Wednesday, April 11, 2012

My New Book on Enterprise Manager Cloud Control 12c

Dear Friends,

I am happy to announce my new book on Enterprise Manager Cloud Control 12c, published by a different Publisher PACKT, will be available in September 2012. 

You can pre-order now. Electronic copies will be available too. This reached the HOT pre-order list on their site very soon after announcement.

Thanks to all my readers who have encouraged me to write this book. This will be my second book on Enterprise Manager and is totally rewritten for the new version, and has a totally different publisher from the previous one.

A lot of topics have been covered, including Database Diagnostics/Tuning, Database Lifecycle Management Pack, Data Masking, Data Subsetting, and so on. Its going to be a great primer for the new EM 12c. I have even included Exadata Management with EM12c.

On the theme of Managing Data Center Chaos, I have introduced the reader to a number of Enterprise Manager capabilities. Database LifeCycle Management includes Configuration Management, Security Compliance, Provisioning, Patching and Schema Change Management. I have also included Test Data Management (Data Subsetting), Data Masking, as well as managing Exadata with Enterprise Manager. Please note this is a list of probable topics that will be included and is not final. When the book is published, the final chapter of contents will be seen.



Launch Webcast: Total Cloud Control for Systems

 Join Oracle executives to find out how to accelerate mission-critical cloud deployment, unleash the power of Solaris 11 and simplify Oracle engineered systems management with Oracle Enterprise Manager Ops Center 12c. Register today for this interactive Webcast with live chat on April 12.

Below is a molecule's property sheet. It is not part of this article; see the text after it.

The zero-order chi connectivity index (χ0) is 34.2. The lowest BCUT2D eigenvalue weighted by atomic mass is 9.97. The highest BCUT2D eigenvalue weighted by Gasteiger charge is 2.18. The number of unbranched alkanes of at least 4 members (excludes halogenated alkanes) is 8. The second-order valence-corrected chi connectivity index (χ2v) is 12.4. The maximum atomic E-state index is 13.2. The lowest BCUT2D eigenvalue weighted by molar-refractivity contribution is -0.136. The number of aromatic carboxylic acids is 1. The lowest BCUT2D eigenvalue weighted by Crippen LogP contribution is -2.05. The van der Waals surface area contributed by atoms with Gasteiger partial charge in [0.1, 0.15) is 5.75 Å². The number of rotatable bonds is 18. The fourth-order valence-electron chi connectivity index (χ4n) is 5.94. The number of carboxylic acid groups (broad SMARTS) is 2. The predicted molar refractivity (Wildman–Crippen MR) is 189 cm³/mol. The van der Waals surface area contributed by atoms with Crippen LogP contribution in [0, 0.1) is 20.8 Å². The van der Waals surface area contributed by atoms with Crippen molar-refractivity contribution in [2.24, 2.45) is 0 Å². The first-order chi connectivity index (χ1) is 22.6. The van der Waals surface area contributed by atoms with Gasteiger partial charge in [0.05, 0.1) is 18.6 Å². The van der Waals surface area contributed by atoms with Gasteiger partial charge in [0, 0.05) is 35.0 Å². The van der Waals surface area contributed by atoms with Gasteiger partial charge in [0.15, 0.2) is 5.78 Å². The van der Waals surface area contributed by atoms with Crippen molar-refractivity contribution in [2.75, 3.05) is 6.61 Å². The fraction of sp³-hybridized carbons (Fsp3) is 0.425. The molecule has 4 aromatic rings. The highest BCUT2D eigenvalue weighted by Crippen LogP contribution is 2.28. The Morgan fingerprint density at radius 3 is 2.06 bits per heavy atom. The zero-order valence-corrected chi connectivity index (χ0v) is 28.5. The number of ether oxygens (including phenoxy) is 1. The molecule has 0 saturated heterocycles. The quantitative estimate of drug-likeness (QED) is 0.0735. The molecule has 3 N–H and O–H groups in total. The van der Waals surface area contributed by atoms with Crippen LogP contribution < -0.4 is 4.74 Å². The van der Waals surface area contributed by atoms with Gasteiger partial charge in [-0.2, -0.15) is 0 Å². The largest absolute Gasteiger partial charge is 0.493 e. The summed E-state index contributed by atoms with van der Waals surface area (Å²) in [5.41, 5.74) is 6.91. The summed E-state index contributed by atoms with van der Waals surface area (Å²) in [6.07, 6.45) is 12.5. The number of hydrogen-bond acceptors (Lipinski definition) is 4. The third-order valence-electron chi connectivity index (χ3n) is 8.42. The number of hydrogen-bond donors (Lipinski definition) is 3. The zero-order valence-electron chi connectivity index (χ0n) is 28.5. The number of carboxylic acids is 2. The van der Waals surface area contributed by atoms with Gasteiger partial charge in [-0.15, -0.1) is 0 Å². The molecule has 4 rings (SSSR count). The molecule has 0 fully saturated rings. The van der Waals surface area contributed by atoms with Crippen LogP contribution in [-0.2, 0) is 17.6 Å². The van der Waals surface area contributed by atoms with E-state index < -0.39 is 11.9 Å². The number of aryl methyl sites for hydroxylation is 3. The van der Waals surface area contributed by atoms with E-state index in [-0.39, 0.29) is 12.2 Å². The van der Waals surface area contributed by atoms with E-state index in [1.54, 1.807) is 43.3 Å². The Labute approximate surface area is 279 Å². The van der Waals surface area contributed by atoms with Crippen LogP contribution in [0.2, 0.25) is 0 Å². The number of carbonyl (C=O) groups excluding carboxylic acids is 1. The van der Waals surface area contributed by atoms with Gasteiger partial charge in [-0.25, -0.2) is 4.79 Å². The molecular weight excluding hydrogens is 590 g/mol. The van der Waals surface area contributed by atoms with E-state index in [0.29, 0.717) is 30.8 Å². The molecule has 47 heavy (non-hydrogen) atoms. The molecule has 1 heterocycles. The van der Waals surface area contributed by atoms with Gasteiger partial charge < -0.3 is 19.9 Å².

New Database assemblies available

New Database assemblies are available now to simplify cloud deployment via Oracle Enterprise Manager 12c Self-Update

Deploying application in the cloud is a huge challenge.  Typically customers either deploy various components of the application individually and then manually wire them together.  Some vendors even allow you to deploy a bunch of VMs together but you still have the hard and painful job of connecting the dots. The problem gets even worse if you start to think other deployment constraints – such as which components should be co-located and which not, what should be the network topology of the application (i.e. database and middleware should be in different network segments), which components can scale out and if so how should the scale out happen.

Oracle Virtual Assembly Builder (OVAB) and Oracle Enterprise Manager 12c address this challenge. Using OVAB, application developers and architects  can model the application topology graphically, define all dependencies and deployment constraints, and package the entire application in form of what we call an application assembly. These assembly can then be uploaded to the centralized software library in Enterprise Manager for self-service deployments.

At the launch of Oracle Enterprise Manager 12c last year, we talked about Oracle's plan to offer assemblies for all our products which will allow you to deploy any of our products – including packaged applications – by click of a button. Enterprise Manager has a live link back to Oracle which will notify you of the availability of new assemblies and download them if you are interested.

Last week, we made new Database assemblies available via Oracle Enterprise Manager 12c Self-Update. The release of assemblies will help customers deploy the cloud solution more easily on Oracle VM platform. Customers can create a zone of Oracle VM 3.x servers and deploy these assemblies from the Enterprise Manager 12c Self-Service interface. Following screenshot shows how they look like in the self-update interface of the Oracle Enterprise Manager 12c.


Opinions expressed in this blog are entirely the opinions of the writers of this blog, and do not reflect the position of Oracle corporation. No responsiblity will be taken for any resulting effects if any of the instructions or notes in the blog are followed. It is at the reader's own risk and liability.

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